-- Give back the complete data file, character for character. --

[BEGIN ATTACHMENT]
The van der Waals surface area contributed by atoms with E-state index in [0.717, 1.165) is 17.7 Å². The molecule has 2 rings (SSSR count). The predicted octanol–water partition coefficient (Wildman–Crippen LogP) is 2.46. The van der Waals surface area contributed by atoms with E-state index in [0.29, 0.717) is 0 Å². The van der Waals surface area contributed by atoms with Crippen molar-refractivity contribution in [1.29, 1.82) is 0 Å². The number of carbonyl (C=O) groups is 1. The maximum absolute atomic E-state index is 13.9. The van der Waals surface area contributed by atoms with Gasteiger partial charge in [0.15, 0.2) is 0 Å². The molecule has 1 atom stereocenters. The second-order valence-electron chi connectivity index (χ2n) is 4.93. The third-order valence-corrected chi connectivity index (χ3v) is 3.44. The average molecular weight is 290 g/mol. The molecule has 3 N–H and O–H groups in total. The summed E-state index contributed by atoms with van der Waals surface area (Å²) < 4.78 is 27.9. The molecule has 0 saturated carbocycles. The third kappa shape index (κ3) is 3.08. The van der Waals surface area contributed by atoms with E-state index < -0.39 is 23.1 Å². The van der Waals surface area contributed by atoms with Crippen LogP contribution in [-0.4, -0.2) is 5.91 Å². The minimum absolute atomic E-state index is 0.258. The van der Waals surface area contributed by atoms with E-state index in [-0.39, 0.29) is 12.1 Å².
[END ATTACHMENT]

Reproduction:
The van der Waals surface area contributed by atoms with E-state index in [0.717, 1.165) is 17.7 Å². The molecule has 2 rings (SSSR count). The predicted octanol–water partition coefficient (Wildman–Crippen LogP) is 2.46. The van der Waals surface area contributed by atoms with E-state index in [0.29, 0.717) is 0 Å². The van der Waals surface area contributed by atoms with Crippen molar-refractivity contribution in [1.29, 1.82) is 0 Å². The number of carbonyl (C=O) groups is 1. The maximum absolute atomic E-state index is 13.9. The van der Waals surface area contributed by atoms with Gasteiger partial charge in [0.15, 0.2) is 0 Å². The molecule has 1 atom stereocenters. The second-order valence-electron chi connectivity index (χ2n) is 4.93. The third-order valence-corrected chi connectivity index (χ3v) is 3.44. The average molecular weight is 290 g/mol. The molecule has 3 N–H and O–H groups in total. The summed E-state index contributed by atoms with van der Waals surface area (Å²) < 4.78 is 27.9. The molecule has 0 saturated carbocycles. The third kappa shape index (κ3) is 3.08. The van der Waals surface area contributed by atoms with E-state index < -0.39 is 23.1 Å². The van der Waals surface area contributed by atoms with Crippen LogP contribution in [-0.4, -0.2) is 5.91 Å². The minimum absolute atomic E-state index is 0.258. The van der Waals surface area contributed by atoms with E-state index in [-0.39, 0.29) is 12.1 Å².